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SEA Wins Right To Build Nature Reserve

A recent decision by the V.I. Board of Land Use Appeals means the St. Croix Environmental Association (SEA) will soon have a Coastal Zone Management permit for a nature center, classrooms and caretaker cottage at its 100-acre property surrounding Southgate Pond.

In May 2007 the CZM Committee rejected SEA’s application for a major CZM permit for coastal zone construction at the site to build within the property, which SEA calls Southgate Coastal Reserve. A month later SEA filed an appeal with the V.I. Board of Land Use Appeals.

In a unanimous decision Jan. 26, the board ruled the CZM Committee violated the CZM Act when it denied SEA the permit and that SEA’s proposals more than met the act’s requirements, according to a statement from SEA.

The board’s decision requires the CZM Committee to issue the permit to SEA.

Reached Monday afternoon, CZM Committee member Masserae Sprauve-Webster said CZM was very unlikely to appeal the verdict to the courts, but that no formal decision had been made.

“We could, in theory, go to the courts, but in my experience, I don’t know if we have ever done that,”she said. “I imagine we will just go ahead and sign off on the permit.”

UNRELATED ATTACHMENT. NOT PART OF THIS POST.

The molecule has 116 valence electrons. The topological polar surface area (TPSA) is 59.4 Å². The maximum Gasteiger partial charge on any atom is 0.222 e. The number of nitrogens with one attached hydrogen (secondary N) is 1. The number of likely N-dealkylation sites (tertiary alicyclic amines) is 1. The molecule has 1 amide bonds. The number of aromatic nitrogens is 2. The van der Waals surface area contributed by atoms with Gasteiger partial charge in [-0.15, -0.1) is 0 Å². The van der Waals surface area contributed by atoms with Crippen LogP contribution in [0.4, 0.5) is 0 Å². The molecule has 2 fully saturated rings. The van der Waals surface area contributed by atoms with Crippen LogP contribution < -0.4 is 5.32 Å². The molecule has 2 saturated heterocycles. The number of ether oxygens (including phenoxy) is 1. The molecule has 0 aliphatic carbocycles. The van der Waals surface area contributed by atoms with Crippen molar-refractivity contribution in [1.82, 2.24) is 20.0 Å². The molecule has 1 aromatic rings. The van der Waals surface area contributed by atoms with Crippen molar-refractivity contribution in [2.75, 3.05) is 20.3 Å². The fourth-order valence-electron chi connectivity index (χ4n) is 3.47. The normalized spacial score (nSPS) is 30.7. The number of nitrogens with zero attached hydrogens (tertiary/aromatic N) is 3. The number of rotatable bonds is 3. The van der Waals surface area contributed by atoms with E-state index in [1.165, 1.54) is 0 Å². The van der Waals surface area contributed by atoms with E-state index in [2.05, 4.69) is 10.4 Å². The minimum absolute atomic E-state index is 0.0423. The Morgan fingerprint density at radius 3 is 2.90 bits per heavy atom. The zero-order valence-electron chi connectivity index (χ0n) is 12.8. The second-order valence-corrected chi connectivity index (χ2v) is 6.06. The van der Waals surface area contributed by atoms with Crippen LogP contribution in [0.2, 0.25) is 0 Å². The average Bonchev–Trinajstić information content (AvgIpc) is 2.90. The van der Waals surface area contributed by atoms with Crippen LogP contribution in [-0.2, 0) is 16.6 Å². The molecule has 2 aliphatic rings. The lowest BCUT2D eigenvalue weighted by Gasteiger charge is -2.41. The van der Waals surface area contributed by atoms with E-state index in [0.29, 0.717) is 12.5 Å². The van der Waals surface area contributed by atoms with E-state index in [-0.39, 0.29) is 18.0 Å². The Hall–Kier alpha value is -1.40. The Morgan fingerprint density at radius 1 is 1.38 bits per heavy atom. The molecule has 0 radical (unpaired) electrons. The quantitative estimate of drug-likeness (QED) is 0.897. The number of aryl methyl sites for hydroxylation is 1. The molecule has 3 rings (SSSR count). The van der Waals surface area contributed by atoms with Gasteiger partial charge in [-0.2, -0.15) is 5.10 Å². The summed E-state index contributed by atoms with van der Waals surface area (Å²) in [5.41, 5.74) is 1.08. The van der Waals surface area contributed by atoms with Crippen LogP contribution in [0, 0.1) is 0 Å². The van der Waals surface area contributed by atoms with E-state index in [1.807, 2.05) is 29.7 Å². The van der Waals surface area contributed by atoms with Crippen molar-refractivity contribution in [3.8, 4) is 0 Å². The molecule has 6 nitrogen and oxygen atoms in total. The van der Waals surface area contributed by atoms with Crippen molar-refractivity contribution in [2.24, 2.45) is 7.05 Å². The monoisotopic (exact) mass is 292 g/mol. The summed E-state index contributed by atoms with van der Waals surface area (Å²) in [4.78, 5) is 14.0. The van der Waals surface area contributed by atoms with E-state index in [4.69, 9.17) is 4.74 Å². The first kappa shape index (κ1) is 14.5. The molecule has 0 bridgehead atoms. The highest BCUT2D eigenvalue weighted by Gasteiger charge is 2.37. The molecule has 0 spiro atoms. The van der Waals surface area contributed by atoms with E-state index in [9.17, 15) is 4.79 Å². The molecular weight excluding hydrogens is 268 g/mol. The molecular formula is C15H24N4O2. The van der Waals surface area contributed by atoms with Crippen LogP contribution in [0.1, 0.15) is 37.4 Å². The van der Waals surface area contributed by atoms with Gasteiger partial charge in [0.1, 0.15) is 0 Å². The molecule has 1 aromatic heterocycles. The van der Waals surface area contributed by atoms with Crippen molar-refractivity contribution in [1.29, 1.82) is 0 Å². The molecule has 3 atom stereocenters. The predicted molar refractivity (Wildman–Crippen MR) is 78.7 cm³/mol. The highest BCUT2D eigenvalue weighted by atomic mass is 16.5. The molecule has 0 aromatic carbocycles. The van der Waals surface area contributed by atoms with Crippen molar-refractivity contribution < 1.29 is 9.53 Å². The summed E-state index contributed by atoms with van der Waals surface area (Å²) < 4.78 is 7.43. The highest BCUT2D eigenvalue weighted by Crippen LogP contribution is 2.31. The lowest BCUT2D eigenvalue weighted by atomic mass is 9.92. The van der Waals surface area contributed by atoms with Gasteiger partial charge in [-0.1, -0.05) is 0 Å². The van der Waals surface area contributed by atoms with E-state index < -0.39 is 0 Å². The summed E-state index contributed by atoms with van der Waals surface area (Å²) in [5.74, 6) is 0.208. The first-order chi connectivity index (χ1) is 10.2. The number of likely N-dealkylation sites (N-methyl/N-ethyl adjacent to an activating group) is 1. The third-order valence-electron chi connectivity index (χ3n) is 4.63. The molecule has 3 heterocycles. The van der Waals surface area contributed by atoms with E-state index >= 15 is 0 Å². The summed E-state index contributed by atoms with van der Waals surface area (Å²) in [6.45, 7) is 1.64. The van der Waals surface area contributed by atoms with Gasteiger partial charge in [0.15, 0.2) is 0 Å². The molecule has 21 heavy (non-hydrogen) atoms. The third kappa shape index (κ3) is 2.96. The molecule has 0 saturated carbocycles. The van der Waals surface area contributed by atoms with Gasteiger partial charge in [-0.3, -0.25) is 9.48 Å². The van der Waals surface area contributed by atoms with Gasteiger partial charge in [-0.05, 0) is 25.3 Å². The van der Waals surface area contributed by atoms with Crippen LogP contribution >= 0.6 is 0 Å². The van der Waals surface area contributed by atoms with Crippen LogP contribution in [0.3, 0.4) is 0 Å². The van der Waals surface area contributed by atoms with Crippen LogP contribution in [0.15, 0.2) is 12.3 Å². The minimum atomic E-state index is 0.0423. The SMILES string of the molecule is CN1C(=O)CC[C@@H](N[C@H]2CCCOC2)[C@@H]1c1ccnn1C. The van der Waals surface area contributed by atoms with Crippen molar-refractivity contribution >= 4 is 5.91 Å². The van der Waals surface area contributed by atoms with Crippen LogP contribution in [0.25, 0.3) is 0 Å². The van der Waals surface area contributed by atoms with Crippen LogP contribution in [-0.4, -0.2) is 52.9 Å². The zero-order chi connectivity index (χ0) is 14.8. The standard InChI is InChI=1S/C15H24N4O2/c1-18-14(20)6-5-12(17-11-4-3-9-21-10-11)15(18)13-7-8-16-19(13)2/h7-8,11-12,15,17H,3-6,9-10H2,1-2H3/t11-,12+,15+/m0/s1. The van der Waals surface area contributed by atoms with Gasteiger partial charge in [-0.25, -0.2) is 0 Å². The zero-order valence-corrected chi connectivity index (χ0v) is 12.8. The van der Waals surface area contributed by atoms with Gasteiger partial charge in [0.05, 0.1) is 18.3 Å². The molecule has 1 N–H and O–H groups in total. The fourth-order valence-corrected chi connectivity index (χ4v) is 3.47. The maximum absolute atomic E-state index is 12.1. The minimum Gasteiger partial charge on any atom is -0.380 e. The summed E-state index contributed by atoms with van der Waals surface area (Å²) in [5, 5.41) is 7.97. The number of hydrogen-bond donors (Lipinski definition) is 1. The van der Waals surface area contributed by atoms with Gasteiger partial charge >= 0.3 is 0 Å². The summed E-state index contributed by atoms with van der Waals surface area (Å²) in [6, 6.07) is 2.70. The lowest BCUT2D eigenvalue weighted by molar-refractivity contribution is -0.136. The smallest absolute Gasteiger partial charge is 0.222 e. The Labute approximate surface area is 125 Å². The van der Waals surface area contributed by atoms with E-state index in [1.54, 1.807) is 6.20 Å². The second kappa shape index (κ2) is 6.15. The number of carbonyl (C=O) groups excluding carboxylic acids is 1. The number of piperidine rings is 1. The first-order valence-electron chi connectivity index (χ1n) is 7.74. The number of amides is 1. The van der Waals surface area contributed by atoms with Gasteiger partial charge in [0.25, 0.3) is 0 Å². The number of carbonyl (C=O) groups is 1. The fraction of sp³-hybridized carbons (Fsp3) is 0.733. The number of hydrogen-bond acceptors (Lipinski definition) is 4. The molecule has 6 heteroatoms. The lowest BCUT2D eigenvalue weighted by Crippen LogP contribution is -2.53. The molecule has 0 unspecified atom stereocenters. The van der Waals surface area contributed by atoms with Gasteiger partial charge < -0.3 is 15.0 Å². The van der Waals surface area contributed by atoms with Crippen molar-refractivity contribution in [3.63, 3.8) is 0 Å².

Once the permit is formally issued, SEA will be legally permitted to move forward with its plans, which will include the construction of trails and bird blinds to allow observation of wildlife at Southgate Pond, an important habitat for resident and migrant ducks, herons, egrets, and shorebirds.

The beach adjoining the pond also serves as a nesting habitat for hawksbill, green, and leatherback sea turtles, which are all protected under the Endangered Species Act, according to SEA.

But being allowed to proceed does not mean work will begin right after the ink dries on the permit.

“At this point, SEA needs to step back and see what parts we can start immediately and what parts need fundraising,” said SEA Executive Director Paul Chakroff Monday. Since the filing of the appeal, the world economy took a major downturn in 2008; as a result, the funding SEA had in place disappeared, he said.

“So now we need to regroup and identify or restore new and additional funding,” he said.

The nature reserve is already used by school children on environmental field trips, as well as the public at large.

In the past, SEA officials have said they hope these facilities will become a place where local students can experience and study the salt pond, wetlands, marine and upland habitats associated with the reserve, and will also be available for graduate and post-graduate groups from off-island.

SEA believes the construction of the reserve center will enhance St. Croix as an ecotourism destination by providing increased access to the unique salt pond ecosystem at Southgate.

When SEA applied for its permit, some residents raised concerns that the organization would halt the popular practice of camping at Southgate during Easter Week.

SEA committed, however, to allowing the camping to occur, but under regulations that will put a halt to environmentally destructive practices such as the use of pit toilets, removal of beach vegetation, and parking of vehicles on the beach.

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